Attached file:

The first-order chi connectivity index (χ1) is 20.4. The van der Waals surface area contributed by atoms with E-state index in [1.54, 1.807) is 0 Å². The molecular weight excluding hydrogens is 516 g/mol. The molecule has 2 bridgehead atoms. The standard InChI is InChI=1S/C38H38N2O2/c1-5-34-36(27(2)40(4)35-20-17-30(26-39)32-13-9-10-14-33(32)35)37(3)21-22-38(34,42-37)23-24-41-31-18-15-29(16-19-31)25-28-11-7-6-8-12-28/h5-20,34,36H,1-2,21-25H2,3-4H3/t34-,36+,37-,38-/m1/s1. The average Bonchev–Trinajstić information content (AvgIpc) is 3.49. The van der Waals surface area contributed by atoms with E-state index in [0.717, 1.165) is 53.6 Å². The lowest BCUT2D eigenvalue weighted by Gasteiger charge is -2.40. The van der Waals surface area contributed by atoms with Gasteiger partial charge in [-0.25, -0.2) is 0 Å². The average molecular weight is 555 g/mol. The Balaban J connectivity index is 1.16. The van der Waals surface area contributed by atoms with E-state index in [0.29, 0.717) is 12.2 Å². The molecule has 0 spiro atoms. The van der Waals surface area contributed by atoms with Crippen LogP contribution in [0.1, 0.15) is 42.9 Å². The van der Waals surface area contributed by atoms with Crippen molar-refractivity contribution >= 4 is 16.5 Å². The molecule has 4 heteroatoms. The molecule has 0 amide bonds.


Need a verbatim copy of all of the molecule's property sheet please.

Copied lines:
The first-order chi connectivity index (χ1) is 20.4. The van der Waals surface area contributed by atoms with E-state index in [1.54, 1.807) is 0 Å². The molecular weight excluding hydrogens is 516 g/mol. The molecule has 2 bridgehead atoms. The standard InChI is InChI=1S/C38H38N2O2/c1-5-34-36(27(2)40(4)35-20-17-30(26-39)32-13-9-10-14-33(32)35)37(3)21-22-38(34,42-37)23-24-41-31-18-15-29(16-19-31)25-28-11-7-6-8-12-28/h5-20,34,36H,1-2,21-25H2,3-4H3/t34-,36+,37-,38-/m1/s1. The average Bonchev–Trinajstić information content (AvgIpc) is 3.49. The van der Waals surface area contributed by atoms with E-state index in [0.717, 1.165) is 53.6 Å². The lowest BCUT2D eigenvalue weighted by Gasteiger charge is -2.40. The van der Waals surface area contributed by atoms with Gasteiger partial charge in [-0.25, -0.2) is 0 Å². The average molecular weight is 555 g/mol. The Balaban J connectivity index is 1.16. The van der Waals surface area contributed by atoms with E-state index in [0.29, 0.717) is 12.2 Å². The molecule has 0 spiro atoms. The van der Waals surface area contributed by atoms with Crippen LogP contribution in [0.1, 0.15) is 42.9 Å². The van der Waals surface area contributed by atoms with Crippen molar-refractivity contribution >= 4 is 16.5 Å². The molecule has 4 heteroatoms. The molecule has 0 amide bonds.